But in a pandemic, Gonsalves notes that thinking only about personal risk doesn’t work very well. “Public health is never about personal risk,” he says. This approach, he adds, “lands us in greater peril than where we were in the fall.”

Take a seat at a table

Knackstedt along with the other disability advocates have launched an initiative called the Disability Economic Justice Collaborative (April 21). This collaborative is meant to go beyond the disability community into the establishment policy making circle. The collaboration includes think tanks such as The Century Foundation and The Center for American Progress as well as over two dozen organizations from the progressive spectrum like the Center on Budget and Policy Priorities and National Partnership for Women and Families. Justice in Aging and Justice in Aging are all part of the collaborative, along with the Urban Institute and Food Research and Action Council and Data for Progress.

“People with disabilities have historically been viewed in a lot of ways as a ‘them’ instead of as part of the ‘us,’” Vallas says. “And so a lot of what this is really about is about saying, y’all, we were part of the ‘us.’”

Knackstedt says she was able to do some of this in her time on the White House’s Domestic Policy Council. In her 14 months there, she worked to implement Biden’s executive order on diversity, equity and inclusion in the federal workforce and helped get Long COVID declared a disability under the Americans with Disabilities Act, giving long-haulers federal civil rights protections. Her physical health was eventually affected by the demands of the job. “Across the entire government, whether it’s the Hill, whether it’s the Administration, there’s a lot more that can be done to make the work accessible,” Knackstedt says.

This type of meeting is something that disability advocates want to organize for many years. Rebecca Cokley (a former Obama Administration official and long-time advocate for disability rights) says it’s something they have been wanting to do since the beginning. “For decades, [disability groups] were told that the reason we couldn’t do stuff was because we didn’t have money,” says Cokley, who joined the Ford Foundation last year as the philanthropic giant’s first U.S. disability rights officer. Cokley now has $10 million in her annual budget, and she was able to contribute funds for this partnership.

Data for Progress has been able to generate new energy and set up a Disability Polling Project to survey persons with disabilities. This will help legislators see these people as an electoral constituency. It also plans to include additional disability-related questions to its surveys to all voters.

“Part of the power here comes from integrating disability as a lens through which we look at all policy,” says Matthew Cortland, a senior fellow at Data for Progress leading the polling project.

The advocates hope that having access to public opinion data from Democratic politicians will help them get the results they seek. The group has already made friends in Congress. Rep. Ayanna Pressley of Massachusetts has frequently spoken out about disability issues and says she realized the topic’s importance when she saw a disability advocate treated “as a second class citizen” during her time as a city councilor in Boston. “That was painfully familiar to me as a Black woman,” she tells TIME. “These were injustices happening in plain view, for which there was little spotlight, focus or outrage.” Now she frequently communicates with disability advocates, and recently introduced a bill with Sen. Tammy Duckworth of Illinois that aims to improve access to Long COVID treatment and clinics.

Senator Elizabeth Warren and other lawmakers have spoken out about the importance of disability during this pandemic. “All policy issues are disability issues, and our laws should reflect this reality. This pandemic has reinforced what I’ve argued all along: when leaders implement policy to support the most vulnerable in society you improve life for everyone,” Warren said in a statement.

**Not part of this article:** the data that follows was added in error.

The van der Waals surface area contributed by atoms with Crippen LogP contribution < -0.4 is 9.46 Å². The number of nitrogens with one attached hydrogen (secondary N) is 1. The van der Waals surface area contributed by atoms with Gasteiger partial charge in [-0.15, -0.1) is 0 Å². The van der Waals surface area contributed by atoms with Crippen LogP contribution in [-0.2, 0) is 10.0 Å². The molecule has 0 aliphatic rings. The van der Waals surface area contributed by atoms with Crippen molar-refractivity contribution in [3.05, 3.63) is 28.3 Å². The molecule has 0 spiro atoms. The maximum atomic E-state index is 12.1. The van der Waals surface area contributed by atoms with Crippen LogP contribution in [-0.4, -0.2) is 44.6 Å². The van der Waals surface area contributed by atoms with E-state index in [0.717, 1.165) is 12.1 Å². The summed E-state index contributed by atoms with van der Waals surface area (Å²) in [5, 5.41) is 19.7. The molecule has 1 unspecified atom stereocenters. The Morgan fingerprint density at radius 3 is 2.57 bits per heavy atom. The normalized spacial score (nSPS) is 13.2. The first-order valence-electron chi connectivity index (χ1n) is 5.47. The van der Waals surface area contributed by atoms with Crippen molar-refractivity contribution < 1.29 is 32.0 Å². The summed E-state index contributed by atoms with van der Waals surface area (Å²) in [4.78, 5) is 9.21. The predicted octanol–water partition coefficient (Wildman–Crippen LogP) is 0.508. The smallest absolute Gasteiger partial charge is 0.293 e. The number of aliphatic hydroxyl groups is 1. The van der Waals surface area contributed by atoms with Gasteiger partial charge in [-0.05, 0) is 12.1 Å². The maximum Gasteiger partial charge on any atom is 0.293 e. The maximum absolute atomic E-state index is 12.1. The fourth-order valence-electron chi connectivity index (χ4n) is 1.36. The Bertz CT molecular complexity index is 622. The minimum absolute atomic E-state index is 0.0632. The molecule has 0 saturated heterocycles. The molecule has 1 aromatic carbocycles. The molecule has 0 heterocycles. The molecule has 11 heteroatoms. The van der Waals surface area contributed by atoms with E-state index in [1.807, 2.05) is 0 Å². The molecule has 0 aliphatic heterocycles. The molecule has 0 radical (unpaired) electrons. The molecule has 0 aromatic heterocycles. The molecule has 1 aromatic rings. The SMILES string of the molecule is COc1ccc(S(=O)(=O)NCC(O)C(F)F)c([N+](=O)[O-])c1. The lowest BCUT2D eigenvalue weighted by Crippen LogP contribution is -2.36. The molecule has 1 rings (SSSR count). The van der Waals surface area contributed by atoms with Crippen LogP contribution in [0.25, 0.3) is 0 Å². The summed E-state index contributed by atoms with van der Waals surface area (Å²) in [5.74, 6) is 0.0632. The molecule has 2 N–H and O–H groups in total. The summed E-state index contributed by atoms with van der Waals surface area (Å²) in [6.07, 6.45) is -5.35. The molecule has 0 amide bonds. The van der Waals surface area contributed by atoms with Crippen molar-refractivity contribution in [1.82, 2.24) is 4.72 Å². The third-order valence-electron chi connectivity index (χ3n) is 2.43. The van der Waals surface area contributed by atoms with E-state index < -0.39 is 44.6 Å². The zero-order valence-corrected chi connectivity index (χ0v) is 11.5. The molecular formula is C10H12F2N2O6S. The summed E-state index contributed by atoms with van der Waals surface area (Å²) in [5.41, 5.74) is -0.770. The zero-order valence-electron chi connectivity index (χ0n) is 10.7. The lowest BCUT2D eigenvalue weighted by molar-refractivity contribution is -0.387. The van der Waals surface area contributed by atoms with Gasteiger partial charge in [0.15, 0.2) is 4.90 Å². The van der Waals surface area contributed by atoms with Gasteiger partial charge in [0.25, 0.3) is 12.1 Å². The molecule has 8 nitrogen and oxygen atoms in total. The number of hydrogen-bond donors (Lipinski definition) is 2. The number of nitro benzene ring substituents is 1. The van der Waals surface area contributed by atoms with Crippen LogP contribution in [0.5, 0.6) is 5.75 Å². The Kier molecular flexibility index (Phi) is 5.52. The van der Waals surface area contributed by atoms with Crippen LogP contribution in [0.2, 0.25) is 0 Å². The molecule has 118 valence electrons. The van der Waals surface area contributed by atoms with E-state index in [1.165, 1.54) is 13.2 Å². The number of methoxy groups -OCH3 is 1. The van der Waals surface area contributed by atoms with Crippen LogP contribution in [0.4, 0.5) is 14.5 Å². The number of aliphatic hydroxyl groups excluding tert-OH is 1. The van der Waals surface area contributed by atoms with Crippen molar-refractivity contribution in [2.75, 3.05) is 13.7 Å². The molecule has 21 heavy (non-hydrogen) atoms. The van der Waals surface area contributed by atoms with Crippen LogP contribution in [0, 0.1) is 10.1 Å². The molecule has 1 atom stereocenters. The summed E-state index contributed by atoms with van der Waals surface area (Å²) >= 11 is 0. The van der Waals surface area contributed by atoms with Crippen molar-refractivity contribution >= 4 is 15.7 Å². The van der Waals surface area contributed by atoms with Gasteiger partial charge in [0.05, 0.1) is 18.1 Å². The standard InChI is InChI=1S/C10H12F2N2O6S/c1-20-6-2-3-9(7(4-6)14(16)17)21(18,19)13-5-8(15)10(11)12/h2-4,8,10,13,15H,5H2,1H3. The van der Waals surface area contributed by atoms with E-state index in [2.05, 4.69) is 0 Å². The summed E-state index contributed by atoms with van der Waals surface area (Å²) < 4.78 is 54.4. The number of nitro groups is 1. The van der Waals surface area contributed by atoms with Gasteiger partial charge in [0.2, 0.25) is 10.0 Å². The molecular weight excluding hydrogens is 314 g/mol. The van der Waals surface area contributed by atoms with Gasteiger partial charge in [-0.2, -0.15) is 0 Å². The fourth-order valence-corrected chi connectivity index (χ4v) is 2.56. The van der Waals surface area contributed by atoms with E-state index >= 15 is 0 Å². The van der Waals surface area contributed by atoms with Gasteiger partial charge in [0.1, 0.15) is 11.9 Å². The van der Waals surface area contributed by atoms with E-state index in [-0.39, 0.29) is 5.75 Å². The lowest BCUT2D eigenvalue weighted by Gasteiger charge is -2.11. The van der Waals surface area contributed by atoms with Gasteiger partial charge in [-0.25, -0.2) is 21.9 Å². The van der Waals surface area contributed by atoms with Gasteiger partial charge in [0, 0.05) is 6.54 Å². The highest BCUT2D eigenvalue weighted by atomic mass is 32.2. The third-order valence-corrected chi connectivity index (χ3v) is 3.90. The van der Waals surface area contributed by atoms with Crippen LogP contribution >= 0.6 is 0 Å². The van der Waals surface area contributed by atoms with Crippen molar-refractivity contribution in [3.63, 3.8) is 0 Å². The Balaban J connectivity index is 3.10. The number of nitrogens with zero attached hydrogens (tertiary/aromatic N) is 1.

The White House recently replaced Knackstedt with Day Al-Mohamed, another disability advocate who most recently worked at the Department of Labor’s Occupational Safety and Health Administration. Knackstedt believes Al-Mohamed’s ability to continue building on her foundation last year will allow them to do so.

Thompson is Black and a disabled Black woman who was trained as social workers. She hopes that the collaboration can aid policymakers in understanding how people with disabilities are affected by not only their disability, but also by race, gender, and sexuality.

“Diversifying the people who are able to be there is really critical so that we can have a more comprehensive, inclusive understanding of these policies,” she says. “Instead of policymakers or politicians talking at us, we’re at the table working with them.”

‘A wholesale paradigm shift’

COVID is a complex disease that advocates say could prove difficult to treat because of the number of victims. In the United States, more than 980,000 people died and thousands are still grieving. There were over 1 million cases for disability benefits pending with Social Security Administration at March. Even if people don’t enjoy thinking about these statistics, they are having a significant impact on the American psyche and the country’s economy. “My hope is that as we are continuing to beat the drum on long COVID,” says Mia Ives-Rublee, director of the Disability Justice Initiative at the Center for American Progress, “it brings some attention to some programs that have been left to wither on the vine.”

The Century Foundation, Vallas believes that incorporating disability policy into all other areas is part of the key. She hopes to be able to change laws and policies if people with disabilities are included in all policy discussions regarding pandemic preparedness, housing, Social Security and equal wages. Disability advocates were making some progress before the pandemic.

Hillary Clinton dedicated an entire speech in 2016 to disability rights. All major Democratic presidential contenders released their first disability policies platforms in 2020. Vallas hopes to have disability considerations integrated into all economic policymaking by the government. By 2024, Vallas and his team hope that every presidential candidate from any political party will present a platform on disability. Eventually, they’d like to reduce poverty for disabled people across the country—but for now they want to use the pandemic-inspired momentum while they can.

“It must be a wake up call,” Vallas says. “This must also be a moment that our policymakers understand as calling out for a wholesale paradigm shift.”